Mexican President Felipe Calderón shook hands with former Attorney General Arturo Chávez at a press conference Wednesday. (Photo by Ariel Gutiérrez)
Mexico, This Week in Latin America

Mexican Attorney General Resigns; Calderón Nominates Female Anti-Drug Official

April 1, 2011 By Staff

Mexican President Felipe Calderón shook hands with former Attorney General Arturo Chávez at a press conference Wednesday. (Photo by Ariel Gutiérrez)

Today in Latin America

Top Story — Mexico’s attorney general resigned from his post Thursday, as President Felipe Calderón selected a top female anti-drug official to replace him in the fight against the country’s cartels.

“I have to withdraw from this important position to deal with strictly personal and urgent issues,” said former attorney general Arturo Chávez Chávez, according to AFP. He left office 18 months after he took the job amid widespread skepticism.

Chávez’s departure comes only three weeks after the release of a 2009 U.S. diplomatic cable by WikiLeaks in which U.S. embassy officials said that they found Chavez’s appointment to be “totally unexpected and politically inexplicable.”

His time as attorney general was marred from the beginning as his office badly bungled a case that was intended to show the government’s willingness to go after politicians who protect drug traffickers. After arresting more than 30 Mexican political figures accused of collaborating with the La Familia drug cartel, his office failed to make the charges stick.

Chávez was also haunted by revelations that U.S. officials permitted weapons to be smuggled to known traffickers as part of a federal operation to track down kingpins. He repeatedly dodged appearing before the Mexican Congress to testify about what he knew about the program.

Calderón thanked Chávez for his service and said he had helped bring many cartel leaders to justice.

“His work has been fundamental to Mexico’s efforts to establish the rule of law and guarantee security,” Calderón said, according to The BBC.

Calderón nominated 41-year-old lawyer Marisela Morales to take over the attorney general position. If confirmed, she would be the first woman to serve in the post.

She is highly praised by U.S. officials, and last month received the 2011 International Women of Courage Award in a ceremony in Washington headed by U.S. Secretary of State Hillary Clinton and U.S. First Lady Michelle Obama.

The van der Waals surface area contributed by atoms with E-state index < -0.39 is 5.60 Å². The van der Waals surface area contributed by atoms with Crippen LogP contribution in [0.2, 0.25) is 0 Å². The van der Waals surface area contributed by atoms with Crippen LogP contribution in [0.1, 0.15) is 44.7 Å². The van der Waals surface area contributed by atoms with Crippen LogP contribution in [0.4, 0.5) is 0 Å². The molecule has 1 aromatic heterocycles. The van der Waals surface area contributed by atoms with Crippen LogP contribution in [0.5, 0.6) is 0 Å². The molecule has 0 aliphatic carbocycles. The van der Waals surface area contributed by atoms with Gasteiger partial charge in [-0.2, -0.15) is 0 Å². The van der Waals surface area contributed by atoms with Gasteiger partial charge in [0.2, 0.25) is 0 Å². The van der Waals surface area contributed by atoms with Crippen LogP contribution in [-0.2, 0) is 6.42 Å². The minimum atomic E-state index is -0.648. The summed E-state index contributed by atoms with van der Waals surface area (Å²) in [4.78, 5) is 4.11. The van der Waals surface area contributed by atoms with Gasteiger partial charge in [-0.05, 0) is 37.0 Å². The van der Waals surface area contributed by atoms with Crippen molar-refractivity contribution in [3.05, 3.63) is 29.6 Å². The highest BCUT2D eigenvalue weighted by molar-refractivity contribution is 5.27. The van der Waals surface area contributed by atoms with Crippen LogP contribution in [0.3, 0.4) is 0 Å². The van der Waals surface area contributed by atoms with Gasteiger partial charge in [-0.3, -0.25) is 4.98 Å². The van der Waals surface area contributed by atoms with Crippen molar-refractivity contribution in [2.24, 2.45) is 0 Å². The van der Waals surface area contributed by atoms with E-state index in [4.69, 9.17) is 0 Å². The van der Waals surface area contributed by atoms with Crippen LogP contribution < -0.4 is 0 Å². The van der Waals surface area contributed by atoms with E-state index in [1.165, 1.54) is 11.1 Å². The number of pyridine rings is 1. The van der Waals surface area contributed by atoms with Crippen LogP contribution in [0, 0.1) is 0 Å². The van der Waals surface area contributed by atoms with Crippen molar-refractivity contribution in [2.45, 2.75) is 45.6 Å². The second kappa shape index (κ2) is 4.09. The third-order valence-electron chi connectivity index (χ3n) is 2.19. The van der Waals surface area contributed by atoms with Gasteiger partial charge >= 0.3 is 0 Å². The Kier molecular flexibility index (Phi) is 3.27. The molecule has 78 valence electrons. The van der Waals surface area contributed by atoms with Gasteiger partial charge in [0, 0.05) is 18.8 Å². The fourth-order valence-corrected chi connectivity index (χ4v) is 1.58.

Headlines from the Western Hemisphere

North America


  • An aide to former President Jimmy Carter said Alan Gross, the U.S. contractor jailed in Cuba, said Gross did not know he was carrying equipment financed by the United States.
  • The number of Puerto Ricans identifying themselves solely as black or American Indian jumped about 50 percent in the last decade, according to new census figures that have surprised experts and islanders alike.
  • The municipalities of Puerto Rico’s west coast are promoting an air link with Madrid and Barcelona to attract tourists, a move that would have an annual economic impact on the area of $35 million.

Central America

  • U.S. and Guatemalan forces Wednesday arrested Juan Ortiz López, known as “Chamale,” a week after President Obama pledged $200 million to combat drug trafficking in the region.


  • Venezuelan President Hugo Chávez reaffirmed his plans to seek re-election in 2012 and warned supporters the alternative to his Bolivarian socialist revolution could be a return to capitalism and imperialism.
  • Venezuela will buy electricity from Colombia as part of a package of possible energy saving measures to avoid the need for power rationing, Electricity Minister Ali Rodríguez said on Thursday.
  • Ecuador will restructure its contract with Venezuelan state oil company, Petróleos de Venezuela, for their Río Napo oil production joint venture.
  • Peru’s central bank said on Thursday it will lift deposit requirements for lenders again to keep inflation expectations in check as the economy booms and international commodities prices remain high.
  • Peru on Wednesday gave a grandiose welcome to several hundred artefacts returned after a century from Yale University from the Inca citadel of Machu Picchu.

Southern Cone

Image: Gobierno Federal @ Flickr.

Subscribe to Today in Latin America by Email